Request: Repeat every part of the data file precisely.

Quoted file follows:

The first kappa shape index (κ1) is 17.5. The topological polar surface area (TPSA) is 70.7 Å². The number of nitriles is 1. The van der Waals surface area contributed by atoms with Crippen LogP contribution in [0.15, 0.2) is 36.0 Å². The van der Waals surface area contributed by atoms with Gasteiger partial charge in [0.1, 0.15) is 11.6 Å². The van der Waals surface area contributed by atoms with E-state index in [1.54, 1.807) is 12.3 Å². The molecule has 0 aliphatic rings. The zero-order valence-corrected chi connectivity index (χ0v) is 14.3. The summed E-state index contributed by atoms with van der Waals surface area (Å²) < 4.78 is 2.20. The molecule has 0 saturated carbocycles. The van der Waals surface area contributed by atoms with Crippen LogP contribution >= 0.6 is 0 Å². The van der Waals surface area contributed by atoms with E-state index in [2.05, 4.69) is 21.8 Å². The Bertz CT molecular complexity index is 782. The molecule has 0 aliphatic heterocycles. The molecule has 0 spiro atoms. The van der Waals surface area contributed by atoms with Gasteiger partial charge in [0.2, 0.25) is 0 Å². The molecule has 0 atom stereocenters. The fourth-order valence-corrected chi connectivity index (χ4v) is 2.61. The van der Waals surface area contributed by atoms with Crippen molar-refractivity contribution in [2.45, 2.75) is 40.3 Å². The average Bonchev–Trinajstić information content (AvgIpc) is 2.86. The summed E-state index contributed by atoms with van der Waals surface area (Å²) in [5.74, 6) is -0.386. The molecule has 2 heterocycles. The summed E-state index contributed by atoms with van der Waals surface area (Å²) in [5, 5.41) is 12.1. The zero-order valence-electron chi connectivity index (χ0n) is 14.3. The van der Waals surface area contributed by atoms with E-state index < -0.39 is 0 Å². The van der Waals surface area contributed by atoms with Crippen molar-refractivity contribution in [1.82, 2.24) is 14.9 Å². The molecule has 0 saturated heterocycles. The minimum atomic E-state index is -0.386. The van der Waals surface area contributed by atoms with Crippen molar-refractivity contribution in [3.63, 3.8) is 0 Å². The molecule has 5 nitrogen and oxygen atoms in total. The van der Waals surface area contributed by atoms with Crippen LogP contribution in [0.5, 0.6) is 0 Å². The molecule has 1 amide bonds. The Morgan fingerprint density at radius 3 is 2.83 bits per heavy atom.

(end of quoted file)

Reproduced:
The first kappa shape index (κ1) is 17.5. The topological polar surface area (TPSA) is 70.7 Å². The number of nitriles is 1. The van der Waals surface area contributed by atoms with Crippen LogP contribution in [0.15, 0.2) is 36.0 Å². The van der Waals surface area contributed by atoms with Gasteiger partial charge in [0.1, 0.15) is 11.6 Å². The van der Waals surface area contributed by atoms with E-state index in [1.54, 1.807) is 12.3 Å². The molecule has 0 aliphatic rings. The zero-order valence-corrected chi connectivity index (χ0v) is 14.3. The summed E-state index contributed by atoms with van der Waals surface area (Å²) < 4.78 is 2.20. The molecule has 0 saturated carbocycles. The van der Waals surface area contributed by atoms with Crippen LogP contribution >= 0.6 is 0 Å². The van der Waals surface area contributed by atoms with E-state index in [2.05, 4.69) is 21.8 Å². The Bertz CT molecular complexity index is 782. The molecule has 0 aliphatic heterocycles. The molecule has 0 spiro atoms. The van der Waals surface area contributed by atoms with Gasteiger partial charge in [0.2, 0.25) is 0 Å². The molecule has 0 atom stereocenters. The fourth-order valence-corrected chi connectivity index (χ4v) is 2.61. The van der Waals surface area contributed by atoms with Crippen molar-refractivity contribution in [2.45, 2.75) is 40.3 Å². The average Bonchev–Trinajstić information content (AvgIpc) is 2.86. The summed E-state index contributed by atoms with van der Waals surface area (Å²) in [5.74, 6) is -0.386. The molecule has 2 heterocycles. The summed E-state index contributed by atoms with van der Waals surface area (Å²) in [5, 5.41) is 12.1. The zero-order valence-electron chi connectivity index (χ0n) is 14.3. The van der Waals surface area contributed by atoms with E-state index < -0.39 is 0 Å². The van der Waals surface area contributed by atoms with Crippen molar-refractivity contribution in [1.82, 2.24) is 14.9 Å². The molecule has 0 saturated heterocycles. The minimum atomic E-state index is -0.386. The van der Waals surface area contributed by atoms with Crippen molar-refractivity contribution in [3.63, 3.8) is 0 Å². The molecule has 5 nitrogen and oxygen atoms in total. The van der Waals surface area contributed by atoms with Crippen LogP contribution in [0.5, 0.6) is 0 Å². The molecule has 1 amide bonds. The Morgan fingerprint density at radius 3 is 2.83 bits per heavy atom.